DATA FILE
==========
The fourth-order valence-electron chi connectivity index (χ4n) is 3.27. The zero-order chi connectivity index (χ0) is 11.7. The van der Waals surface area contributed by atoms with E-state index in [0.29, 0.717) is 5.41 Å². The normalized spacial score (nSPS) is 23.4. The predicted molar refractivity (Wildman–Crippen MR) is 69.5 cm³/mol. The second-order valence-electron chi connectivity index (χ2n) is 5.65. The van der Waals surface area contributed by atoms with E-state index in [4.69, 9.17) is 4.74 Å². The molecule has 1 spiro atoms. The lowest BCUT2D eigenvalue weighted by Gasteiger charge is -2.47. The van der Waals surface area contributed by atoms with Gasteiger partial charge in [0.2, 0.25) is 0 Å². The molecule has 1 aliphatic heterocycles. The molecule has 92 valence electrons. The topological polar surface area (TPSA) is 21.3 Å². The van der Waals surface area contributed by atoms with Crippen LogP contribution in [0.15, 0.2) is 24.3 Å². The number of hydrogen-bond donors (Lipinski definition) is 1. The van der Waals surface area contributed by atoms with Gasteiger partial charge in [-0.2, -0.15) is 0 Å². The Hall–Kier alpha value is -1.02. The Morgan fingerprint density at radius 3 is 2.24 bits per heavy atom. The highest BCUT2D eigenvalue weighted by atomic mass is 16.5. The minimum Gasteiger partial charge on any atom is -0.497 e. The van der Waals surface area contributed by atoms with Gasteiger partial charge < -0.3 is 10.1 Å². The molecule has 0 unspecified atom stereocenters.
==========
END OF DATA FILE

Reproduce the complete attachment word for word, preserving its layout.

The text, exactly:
The fourth-order valence-electron chi connectivity index (χ4n) is 3.27. The zero-order chi connectivity index (χ0) is 11.7. The van der Waals surface area contributed by atoms with E-state index in [0.29, 0.717) is 5.41 Å². The normalized spacial score (nSPS) is 23.4. The predicted molar refractivity (Wildman–Crippen MR) is 69.5 cm³/mol. The second-order valence-electron chi connectivity index (χ2n) is 5.65. The van der Waals surface area contributed by atoms with E-state index in [4.69, 9.17) is 4.74 Å². The molecule has 1 spiro atoms. The lowest BCUT2D eigenvalue weighted by Gasteiger charge is -2.47. The van der Waals surface area contributed by atoms with Gasteiger partial charge in [0.2, 0.25) is 0 Å². The molecule has 1 aliphatic heterocycles. The molecule has 92 valence electrons. The topological polar surface area (TPSA) is 21.3 Å². The van der Waals surface area contributed by atoms with Crippen LogP contribution in [0.15, 0.2) is 24.3 Å². The number of hydrogen-bond donors (Lipinski definition) is 1. The van der Waals surface area contributed by atoms with Gasteiger partial charge in [-0.2, -0.15) is 0 Å². The Hall–Kier alpha value is -1.02. The Morgan fingerprint density at radius 3 is 2.24 bits per heavy atom. The highest BCUT2D eigenvalue weighted by atomic mass is 16.5. The minimum Gasteiger partial charge on any atom is -0.497 e. The van der Waals surface area contributed by atoms with Gasteiger partial charge < -0.3 is 10.1 Å². The molecule has 0 unspecified atom stereocenters.